Putting Inclusiveness to work | NASSCOM
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Putting Inclusiveness to work

The mixed responses of the country to the Supreme Court judgement on reservation in educational institutions is just one more example of the deep schisms that exist in the country’s thinking on the whole issue of inclusiveness. While it is inevitable that some doubts should surface about the ability of educational institutions to raise capacity fast enough to accommodate the new flock of students without compromising the availability of education to the rest of the aspiring carer builders, wiser heads have obviously ruled that it is necessary to take steps to “promote and preserve the essence of equality so that disadvantaged groups can be brought to the forefront of civil life.”

The NASSCOM agenda for the current year seeks to address two other segments of society that deserve to get a boost as the industry and indeed the country pulls out all the stops in an attempt to continue the high growth story despite the gloom of an economic slowdown in the West. The first focus is on women, who now constitute more than a fair share in the IT and BPO sector at the entry level but who seem to fall off the career ladder at some point with the resultant single digit percentage representation at the senior management and leadership echelons. Many companies and now the association itself are focusing on a Women in Leadership initiative that identifies and anticipates all the mid career road blocks at home and work that women encounter in our country. The real metric of success would be to have attrition of women comparable to that of men through their career and it will take a lot of initiatives and proactive workplace policies to ensure that.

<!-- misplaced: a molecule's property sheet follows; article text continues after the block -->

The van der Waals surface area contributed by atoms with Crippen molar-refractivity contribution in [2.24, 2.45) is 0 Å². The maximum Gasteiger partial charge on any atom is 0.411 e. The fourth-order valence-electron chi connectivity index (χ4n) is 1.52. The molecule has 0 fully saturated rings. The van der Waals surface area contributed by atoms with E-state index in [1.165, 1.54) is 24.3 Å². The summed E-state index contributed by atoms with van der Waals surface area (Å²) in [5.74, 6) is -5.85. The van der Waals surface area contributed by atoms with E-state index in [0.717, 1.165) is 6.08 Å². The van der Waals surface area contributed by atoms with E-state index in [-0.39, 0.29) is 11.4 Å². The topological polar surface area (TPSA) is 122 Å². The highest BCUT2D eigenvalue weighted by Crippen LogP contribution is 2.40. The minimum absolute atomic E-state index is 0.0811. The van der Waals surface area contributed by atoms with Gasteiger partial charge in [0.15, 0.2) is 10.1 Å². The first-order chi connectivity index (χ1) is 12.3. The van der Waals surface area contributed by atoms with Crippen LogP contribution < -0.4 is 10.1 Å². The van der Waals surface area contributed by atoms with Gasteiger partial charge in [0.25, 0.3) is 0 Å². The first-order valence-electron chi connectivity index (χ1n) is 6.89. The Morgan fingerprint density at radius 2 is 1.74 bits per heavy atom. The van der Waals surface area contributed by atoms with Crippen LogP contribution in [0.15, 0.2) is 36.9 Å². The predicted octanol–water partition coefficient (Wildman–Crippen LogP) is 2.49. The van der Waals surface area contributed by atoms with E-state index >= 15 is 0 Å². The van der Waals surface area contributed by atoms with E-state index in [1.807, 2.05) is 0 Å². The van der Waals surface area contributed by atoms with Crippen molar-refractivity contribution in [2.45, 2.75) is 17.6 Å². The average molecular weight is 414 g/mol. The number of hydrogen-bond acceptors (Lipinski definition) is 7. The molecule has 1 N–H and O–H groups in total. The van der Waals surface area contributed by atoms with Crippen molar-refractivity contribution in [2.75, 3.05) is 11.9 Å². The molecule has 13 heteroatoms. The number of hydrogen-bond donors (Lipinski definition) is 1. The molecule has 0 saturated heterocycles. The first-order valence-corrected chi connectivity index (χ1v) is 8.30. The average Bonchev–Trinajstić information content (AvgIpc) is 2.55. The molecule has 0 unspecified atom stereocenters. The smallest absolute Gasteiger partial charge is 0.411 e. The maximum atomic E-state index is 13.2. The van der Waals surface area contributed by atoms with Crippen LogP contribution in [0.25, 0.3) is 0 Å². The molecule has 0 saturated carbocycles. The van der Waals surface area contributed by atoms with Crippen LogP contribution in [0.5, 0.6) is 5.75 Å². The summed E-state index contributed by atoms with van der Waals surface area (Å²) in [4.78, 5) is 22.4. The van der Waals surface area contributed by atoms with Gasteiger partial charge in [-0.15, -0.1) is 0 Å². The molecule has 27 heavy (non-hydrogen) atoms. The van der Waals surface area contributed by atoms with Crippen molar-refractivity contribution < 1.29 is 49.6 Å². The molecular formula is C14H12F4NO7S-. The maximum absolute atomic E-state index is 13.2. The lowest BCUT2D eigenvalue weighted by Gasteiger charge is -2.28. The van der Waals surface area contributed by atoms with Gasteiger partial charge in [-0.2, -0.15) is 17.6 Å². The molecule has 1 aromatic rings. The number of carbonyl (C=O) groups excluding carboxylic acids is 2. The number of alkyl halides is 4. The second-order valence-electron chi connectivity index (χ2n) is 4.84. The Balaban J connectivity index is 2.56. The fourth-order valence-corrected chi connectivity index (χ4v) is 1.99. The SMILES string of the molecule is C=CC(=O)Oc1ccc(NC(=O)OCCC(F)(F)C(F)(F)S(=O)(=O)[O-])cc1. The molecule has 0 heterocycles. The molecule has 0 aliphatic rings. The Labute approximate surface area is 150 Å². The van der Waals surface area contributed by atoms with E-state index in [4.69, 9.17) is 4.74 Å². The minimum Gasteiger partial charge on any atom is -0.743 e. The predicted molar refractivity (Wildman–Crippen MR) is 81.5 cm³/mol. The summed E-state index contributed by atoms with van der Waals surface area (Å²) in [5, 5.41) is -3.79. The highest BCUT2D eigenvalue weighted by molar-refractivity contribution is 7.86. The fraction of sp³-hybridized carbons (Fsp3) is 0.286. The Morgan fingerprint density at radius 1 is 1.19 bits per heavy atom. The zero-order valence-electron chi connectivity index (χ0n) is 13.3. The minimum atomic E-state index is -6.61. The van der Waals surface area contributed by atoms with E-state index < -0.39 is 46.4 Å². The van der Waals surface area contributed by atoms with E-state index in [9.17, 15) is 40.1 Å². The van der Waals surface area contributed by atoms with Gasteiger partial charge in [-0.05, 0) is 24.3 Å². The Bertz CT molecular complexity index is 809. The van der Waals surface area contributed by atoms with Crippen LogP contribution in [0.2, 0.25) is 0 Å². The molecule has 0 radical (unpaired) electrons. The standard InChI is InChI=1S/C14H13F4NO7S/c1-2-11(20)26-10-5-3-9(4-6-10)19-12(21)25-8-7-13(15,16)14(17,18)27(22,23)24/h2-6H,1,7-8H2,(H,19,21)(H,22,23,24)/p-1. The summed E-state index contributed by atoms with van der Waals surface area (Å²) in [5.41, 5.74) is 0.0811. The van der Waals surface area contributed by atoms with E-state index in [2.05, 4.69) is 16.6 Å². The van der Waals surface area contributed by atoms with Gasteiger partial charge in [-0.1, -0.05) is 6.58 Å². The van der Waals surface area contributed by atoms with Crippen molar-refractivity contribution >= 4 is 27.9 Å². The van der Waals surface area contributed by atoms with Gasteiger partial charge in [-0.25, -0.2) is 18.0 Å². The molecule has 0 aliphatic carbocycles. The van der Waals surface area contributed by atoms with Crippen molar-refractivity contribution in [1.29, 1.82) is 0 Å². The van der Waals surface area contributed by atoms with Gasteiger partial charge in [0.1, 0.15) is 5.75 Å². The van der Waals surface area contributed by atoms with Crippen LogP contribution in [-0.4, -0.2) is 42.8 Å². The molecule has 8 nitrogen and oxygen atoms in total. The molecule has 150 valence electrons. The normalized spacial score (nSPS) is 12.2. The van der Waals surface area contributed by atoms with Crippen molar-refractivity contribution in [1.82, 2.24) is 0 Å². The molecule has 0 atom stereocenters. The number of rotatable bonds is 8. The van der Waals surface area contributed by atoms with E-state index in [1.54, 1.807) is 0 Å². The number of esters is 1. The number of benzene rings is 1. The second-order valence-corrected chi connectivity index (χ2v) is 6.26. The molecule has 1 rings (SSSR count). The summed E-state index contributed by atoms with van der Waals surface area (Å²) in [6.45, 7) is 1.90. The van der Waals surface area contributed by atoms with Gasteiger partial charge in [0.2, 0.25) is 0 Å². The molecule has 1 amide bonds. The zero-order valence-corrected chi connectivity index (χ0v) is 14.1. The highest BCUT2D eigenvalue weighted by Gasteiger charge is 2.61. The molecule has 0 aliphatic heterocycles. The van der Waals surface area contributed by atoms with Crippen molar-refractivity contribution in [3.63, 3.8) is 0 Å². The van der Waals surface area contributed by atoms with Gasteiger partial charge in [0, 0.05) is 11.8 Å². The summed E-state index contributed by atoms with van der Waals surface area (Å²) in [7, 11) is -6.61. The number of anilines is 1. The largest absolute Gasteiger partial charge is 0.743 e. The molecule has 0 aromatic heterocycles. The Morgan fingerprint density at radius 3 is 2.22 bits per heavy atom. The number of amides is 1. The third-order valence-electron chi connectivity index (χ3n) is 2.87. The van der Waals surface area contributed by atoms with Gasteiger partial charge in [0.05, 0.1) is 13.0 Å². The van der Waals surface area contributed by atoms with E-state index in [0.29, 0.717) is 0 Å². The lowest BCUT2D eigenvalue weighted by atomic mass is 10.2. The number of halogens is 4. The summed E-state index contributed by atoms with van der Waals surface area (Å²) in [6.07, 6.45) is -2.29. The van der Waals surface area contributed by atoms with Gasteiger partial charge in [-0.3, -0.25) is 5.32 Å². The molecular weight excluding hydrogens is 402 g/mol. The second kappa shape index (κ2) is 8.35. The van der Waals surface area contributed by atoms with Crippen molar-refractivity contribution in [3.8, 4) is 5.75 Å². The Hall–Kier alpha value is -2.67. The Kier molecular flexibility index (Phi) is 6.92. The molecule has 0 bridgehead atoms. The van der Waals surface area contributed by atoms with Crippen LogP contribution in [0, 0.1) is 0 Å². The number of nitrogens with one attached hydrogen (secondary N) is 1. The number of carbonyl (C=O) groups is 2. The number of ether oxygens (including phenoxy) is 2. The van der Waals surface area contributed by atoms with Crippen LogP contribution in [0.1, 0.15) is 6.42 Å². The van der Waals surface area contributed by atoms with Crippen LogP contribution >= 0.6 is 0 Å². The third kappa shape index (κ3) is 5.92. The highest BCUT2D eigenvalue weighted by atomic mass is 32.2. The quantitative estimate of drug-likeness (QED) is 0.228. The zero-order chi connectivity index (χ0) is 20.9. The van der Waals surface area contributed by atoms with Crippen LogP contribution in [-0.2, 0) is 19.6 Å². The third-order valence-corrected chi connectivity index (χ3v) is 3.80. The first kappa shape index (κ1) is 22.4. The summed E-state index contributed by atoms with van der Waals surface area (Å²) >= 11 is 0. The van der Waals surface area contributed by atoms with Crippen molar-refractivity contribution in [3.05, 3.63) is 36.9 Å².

Another area where much has been spoken and written but not enough action seen on the ground is the ability to reach out to and include the underserved sections of the population with training and job opportunities that enable them to participate in the success of the IT and BPO industry. The NASSCOM foundation through its Knowledge Network program has enabled the power of Information and Communications Technology to touch the lives of tens of thousands of people in a dozen states but a full fledged movement is required to provide technical and soft skills and job opportunities at multiple locations around the country and spread the prosperity not just on demographic but only on a geographic dispersion basis. The creaking infrastructure in urban locations and the absence of capacity in the educational institutions around the country can only be addressed by reaching out to “Bharat” as a real alternative to the few urban Indian cities where the knowledge industry today proliferates.

In a year where the slowdown is likely to affect the aggressive growth plans of many firms, a concerted inclusiveness movement will prepare the foundation for the next wave of growth which is not far away as the India story continues to be watched by the world!

Dr Ganesh Natarajan is Chairman of NASSCOM and Global CEO of Zensar Technologies